The output of lsblk removes the /dev/ prefix from full device paths. In this example, /dev/xvda1 is mounted as the root device (note that MOUNTPOINT is listed as /, the root of the Linux file system hierarchy), and /dev/xvdf is attached, but it has not been mounted yet.

    EBS volumes are exposed as NVMe block devices on Nitro-based instances. The device names that you specify are renamed using NVMe device names (/dev/nvme[0-26]n1). For more information, see Amazon EBS and NVMe.

  3. Determine whether to create a file system on the volume. New volumes are raw block devices, and you must create a file system on them before you can mount and use them. Volumes that have been restored from snapshots likely have a file system on them already; if you create a new file system on top of an existing file system, the operation overwrites your data. Use the sudo file -s device command to list special information, such as file system type.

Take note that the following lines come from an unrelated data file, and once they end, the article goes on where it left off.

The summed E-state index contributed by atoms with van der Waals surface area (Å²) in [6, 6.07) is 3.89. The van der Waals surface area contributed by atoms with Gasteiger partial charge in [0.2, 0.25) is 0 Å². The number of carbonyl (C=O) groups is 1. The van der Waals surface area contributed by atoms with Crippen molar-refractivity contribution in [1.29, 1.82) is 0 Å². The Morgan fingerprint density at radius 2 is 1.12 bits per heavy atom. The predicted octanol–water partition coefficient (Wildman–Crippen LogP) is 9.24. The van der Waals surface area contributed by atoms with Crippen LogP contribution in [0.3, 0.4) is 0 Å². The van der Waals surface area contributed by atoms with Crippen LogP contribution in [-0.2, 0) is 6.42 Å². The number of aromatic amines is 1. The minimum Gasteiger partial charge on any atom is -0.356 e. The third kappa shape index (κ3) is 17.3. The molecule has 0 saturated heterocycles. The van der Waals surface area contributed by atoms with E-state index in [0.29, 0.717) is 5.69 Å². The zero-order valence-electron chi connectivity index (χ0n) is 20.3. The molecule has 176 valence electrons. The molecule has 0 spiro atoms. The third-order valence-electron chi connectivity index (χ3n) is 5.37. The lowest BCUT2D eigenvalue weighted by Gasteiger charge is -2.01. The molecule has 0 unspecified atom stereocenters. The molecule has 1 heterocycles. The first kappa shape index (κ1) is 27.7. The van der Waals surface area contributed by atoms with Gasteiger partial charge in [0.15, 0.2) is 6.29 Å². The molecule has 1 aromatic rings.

[ec2-user ~]$ sudo file -s /dev/xvdf /dev/xvdf: data

    If the output of the previous command shows simply data for the device, then there is no file system on the device and you must create one. You can go on to Step 4. If you run this command on a device that contains a file system, then your output will be different.

    [ec2-user ~]$ sudo file -s /dev/xvda1 /dev/xvda1: Linux rev 1.0 ext4 filesystem data, UUID=1701d228-e1bd-4094-a14c-8c64d6819362 (needs journal recovery) (extents) (large files) (huge files)

    In the previous example, the device contains Linux rev 1.0 ext4 filesystem data, so this volume does not need a file system created (you can skip Step 4 if your output shows file system data).

  4. (Conditional) Use the following command to create an ext4 file system on the volume. Substitute the device name (such as /dev/xvdf) for device_name. Depending on the requirements of your application or the limitations of your operating system, you can choose a different file system type, such as ext3 or XFS.


    This step assumes that you're mounting an empty volume. If you're mounting a volume that already has data on it (for example, a volume that was restored from a snapshot), don't use mkfs before mounting the volume (skip to the next step instead). Otherwise, you'll format the volume and delete the existing data.